Using Open Source
For those of you using a proprietary VLE there is a cultural shift in moving over to Moodle. Moodle is open source software and is free to download and use under the General Public License (GPL). This means that it is supported in a different way to a system that you might procure from a supplier. There are different ways to establish support for open source applications. Some people host their own servers and have the skills in house to secure, maintain and upgrade them. Others contract a hosting company to provide a system for them. There are different service levels available from very basic hosting to additional services such as integration with other college systems (typically MIS), training and support. An important point to consider when moving to open source software is that you can acquire support free via the user community. If you are new to open source software this may feel quite strange at first as you may be coming from a culture where you have a Service level agreement (SLA) with a company and if anything goes wrong you call the company and they sort it out if it is within the terms of the agreement. You can procure similar such agreements with companies to support open source applications but you can also seek support via the community. This is often more effective and usually cost free, although it may require more engagement on your part than you are used to. It might be worth contacting other organisations who use open source software to find out which approach to support they take. Some hosting service suppliers offer other systems and tools which work alongside the VLE to deliver a powerful set of educational resources which can truly transform your organisation into a 21st century outfit. VLEs can be integrated with MIS systems, registers, individual learning plans (ILPs), repositories, assessment tools, e-portfolios and organisational web sites. They can form the basis for a portal to your organisation. This creates a single point of entry into all of the resources you make available to students and staff and is delivered through a personalised interface.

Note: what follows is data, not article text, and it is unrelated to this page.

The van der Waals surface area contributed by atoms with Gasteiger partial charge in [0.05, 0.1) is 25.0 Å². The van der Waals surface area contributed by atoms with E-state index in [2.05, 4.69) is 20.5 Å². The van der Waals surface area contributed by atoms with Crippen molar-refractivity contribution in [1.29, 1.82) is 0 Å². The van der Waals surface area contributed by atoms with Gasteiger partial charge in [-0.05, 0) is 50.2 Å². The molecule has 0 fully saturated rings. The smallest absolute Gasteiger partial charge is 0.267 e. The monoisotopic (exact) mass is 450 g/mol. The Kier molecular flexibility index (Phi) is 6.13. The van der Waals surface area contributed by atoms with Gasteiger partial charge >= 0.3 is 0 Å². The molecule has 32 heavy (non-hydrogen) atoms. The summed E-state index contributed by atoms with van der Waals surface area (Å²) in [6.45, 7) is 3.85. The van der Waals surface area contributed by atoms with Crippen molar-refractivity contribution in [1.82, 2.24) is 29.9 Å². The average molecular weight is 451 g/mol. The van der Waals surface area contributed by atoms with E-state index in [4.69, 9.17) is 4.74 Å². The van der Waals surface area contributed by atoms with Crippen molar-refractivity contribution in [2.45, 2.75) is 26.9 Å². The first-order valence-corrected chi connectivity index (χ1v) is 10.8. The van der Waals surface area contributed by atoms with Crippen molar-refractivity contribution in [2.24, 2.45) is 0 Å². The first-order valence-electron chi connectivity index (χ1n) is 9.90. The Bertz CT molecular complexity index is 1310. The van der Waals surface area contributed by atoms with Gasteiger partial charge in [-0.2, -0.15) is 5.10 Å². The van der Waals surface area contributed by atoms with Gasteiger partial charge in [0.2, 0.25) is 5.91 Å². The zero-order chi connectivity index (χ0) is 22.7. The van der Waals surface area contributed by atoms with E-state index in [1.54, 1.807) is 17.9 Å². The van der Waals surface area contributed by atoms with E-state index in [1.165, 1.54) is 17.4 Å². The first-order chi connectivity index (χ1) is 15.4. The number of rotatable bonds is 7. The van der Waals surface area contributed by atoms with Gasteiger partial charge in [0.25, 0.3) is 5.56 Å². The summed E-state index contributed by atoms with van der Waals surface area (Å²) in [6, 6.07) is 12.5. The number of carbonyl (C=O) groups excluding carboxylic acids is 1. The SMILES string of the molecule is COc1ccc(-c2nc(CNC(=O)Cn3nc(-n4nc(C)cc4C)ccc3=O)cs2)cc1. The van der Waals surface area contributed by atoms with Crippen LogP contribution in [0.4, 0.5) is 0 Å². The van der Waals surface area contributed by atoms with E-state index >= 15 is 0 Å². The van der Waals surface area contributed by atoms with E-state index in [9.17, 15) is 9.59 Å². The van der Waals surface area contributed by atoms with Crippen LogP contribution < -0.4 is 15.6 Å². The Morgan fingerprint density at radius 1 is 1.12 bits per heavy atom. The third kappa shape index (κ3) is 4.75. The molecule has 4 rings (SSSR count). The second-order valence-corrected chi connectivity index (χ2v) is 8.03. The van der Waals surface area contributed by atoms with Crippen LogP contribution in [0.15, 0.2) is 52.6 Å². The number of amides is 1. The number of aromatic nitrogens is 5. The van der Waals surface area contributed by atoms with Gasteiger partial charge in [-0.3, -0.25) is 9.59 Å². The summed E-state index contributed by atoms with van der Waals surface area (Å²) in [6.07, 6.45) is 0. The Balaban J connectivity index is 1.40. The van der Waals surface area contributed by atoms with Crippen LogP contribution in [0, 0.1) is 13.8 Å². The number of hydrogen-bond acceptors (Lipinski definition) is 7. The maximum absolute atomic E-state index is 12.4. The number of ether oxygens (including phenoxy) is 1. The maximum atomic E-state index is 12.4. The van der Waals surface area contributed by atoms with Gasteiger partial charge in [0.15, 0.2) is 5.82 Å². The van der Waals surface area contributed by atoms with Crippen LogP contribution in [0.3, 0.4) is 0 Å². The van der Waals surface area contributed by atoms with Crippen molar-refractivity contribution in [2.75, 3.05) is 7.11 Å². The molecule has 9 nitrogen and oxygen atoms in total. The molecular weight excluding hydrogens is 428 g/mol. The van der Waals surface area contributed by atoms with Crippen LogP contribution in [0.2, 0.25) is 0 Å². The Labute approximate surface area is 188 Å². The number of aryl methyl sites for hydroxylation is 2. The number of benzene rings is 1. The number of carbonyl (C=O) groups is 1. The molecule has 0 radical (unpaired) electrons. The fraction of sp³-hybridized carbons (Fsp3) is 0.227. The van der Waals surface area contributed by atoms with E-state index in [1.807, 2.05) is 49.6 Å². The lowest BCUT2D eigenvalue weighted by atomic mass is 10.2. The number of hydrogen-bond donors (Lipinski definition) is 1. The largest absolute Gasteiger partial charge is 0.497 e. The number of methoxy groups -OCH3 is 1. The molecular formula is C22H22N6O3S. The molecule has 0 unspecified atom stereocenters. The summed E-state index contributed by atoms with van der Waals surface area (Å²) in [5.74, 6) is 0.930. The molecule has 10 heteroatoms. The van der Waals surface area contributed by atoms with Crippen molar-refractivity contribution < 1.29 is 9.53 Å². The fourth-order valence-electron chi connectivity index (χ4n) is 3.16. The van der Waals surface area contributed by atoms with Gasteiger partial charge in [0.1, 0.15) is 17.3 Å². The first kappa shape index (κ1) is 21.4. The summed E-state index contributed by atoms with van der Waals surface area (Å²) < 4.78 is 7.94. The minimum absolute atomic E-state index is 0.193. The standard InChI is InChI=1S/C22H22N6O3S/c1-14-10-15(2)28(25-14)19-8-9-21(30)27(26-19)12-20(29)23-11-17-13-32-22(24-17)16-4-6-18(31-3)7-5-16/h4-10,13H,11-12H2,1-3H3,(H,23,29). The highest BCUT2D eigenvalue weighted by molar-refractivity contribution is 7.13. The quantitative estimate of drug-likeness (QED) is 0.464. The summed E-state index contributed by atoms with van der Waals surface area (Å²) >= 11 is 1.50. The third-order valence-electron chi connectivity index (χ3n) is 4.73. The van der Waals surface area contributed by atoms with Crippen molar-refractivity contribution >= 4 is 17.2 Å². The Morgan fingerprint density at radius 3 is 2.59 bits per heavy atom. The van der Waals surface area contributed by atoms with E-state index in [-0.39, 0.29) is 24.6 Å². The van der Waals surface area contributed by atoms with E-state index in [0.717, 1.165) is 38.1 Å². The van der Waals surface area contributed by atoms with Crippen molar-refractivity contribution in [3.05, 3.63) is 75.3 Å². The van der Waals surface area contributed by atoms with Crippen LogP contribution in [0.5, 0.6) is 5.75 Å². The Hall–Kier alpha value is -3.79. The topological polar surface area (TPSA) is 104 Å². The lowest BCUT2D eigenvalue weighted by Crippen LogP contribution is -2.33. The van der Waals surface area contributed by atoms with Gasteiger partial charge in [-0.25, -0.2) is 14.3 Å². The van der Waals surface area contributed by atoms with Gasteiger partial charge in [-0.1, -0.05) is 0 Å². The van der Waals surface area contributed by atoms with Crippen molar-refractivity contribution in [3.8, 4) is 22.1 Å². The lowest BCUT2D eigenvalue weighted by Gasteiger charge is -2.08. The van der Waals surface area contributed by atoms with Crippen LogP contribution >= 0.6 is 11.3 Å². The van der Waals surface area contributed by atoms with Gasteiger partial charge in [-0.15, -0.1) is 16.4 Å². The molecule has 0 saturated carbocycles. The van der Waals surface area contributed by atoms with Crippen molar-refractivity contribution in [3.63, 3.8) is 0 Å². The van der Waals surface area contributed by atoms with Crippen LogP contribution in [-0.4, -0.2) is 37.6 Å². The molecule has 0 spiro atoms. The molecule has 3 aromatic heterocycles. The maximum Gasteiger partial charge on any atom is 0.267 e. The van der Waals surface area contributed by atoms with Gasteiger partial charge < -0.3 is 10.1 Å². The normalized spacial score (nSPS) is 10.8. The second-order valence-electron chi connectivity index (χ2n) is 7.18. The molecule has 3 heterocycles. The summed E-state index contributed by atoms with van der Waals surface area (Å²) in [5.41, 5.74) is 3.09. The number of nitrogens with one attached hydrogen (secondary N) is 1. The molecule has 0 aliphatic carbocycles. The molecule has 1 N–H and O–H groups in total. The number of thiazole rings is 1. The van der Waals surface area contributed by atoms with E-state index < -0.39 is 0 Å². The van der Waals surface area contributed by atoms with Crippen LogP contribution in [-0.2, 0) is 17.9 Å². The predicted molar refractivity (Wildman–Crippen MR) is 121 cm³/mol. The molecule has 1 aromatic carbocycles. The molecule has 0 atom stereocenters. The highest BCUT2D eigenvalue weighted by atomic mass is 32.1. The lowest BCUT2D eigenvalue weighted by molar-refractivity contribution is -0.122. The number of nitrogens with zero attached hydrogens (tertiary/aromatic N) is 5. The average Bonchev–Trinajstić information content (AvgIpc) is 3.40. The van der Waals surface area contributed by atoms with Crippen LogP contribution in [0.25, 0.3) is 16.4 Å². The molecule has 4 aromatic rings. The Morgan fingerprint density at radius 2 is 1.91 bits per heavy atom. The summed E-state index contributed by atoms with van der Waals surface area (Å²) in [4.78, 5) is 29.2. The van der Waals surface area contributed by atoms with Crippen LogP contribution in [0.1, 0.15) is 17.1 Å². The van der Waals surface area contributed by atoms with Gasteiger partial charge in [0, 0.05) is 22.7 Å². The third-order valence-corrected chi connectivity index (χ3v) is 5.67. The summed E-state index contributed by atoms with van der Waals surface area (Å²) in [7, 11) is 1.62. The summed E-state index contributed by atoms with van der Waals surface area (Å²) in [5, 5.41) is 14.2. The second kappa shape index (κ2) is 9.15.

Another point to consider with open source applications like Moodle is flexibility. If you have the skills or wish to contract someone who does, you can add or amend the system yourself to tailor it to your own needs. This is because the source code is available to both view and edit. Although this may sound daunting, many organisations have added enhancements to the system over time. The protocol is that you share any enhancements you make with the wider community in the spirit of the open source movement. The result of this is that the development time of the open source software is often far better than it is for proprietary applications. This may be one of the key reasons for the success of Moodle worldwide over the past 12 years.
Should you adopt Moodle 2.0?
I predict that Moodle 2.0 will become a huge success and will take, what is already a very successful VLE system, to even greater heights. If you want your college to be among the best it would be worth evaluating what Moodle 2.0 could deliver for your college.
If you would like further information and advice on getting the best from technology in post 16 education contact your JISC Regional Office
I hope this is useful and would appreciate any feedback.
Martin Sepion is a Senior Adviser for the JISC Regional Support Centre London based at University of London, Senate House, Malet Street, London WC1E 7HU
See post on Tips for getting started with VLEs http://rsclondonnews.blog.ulcc.ac.uk/2011/05/17/virtual-learning-environment-tips-for-getting-started/
For general information about Moodle visit http://moodle.org/
For a list of other VLEs visit
RSC London Events http://www.rsc-london.ac.uk/events/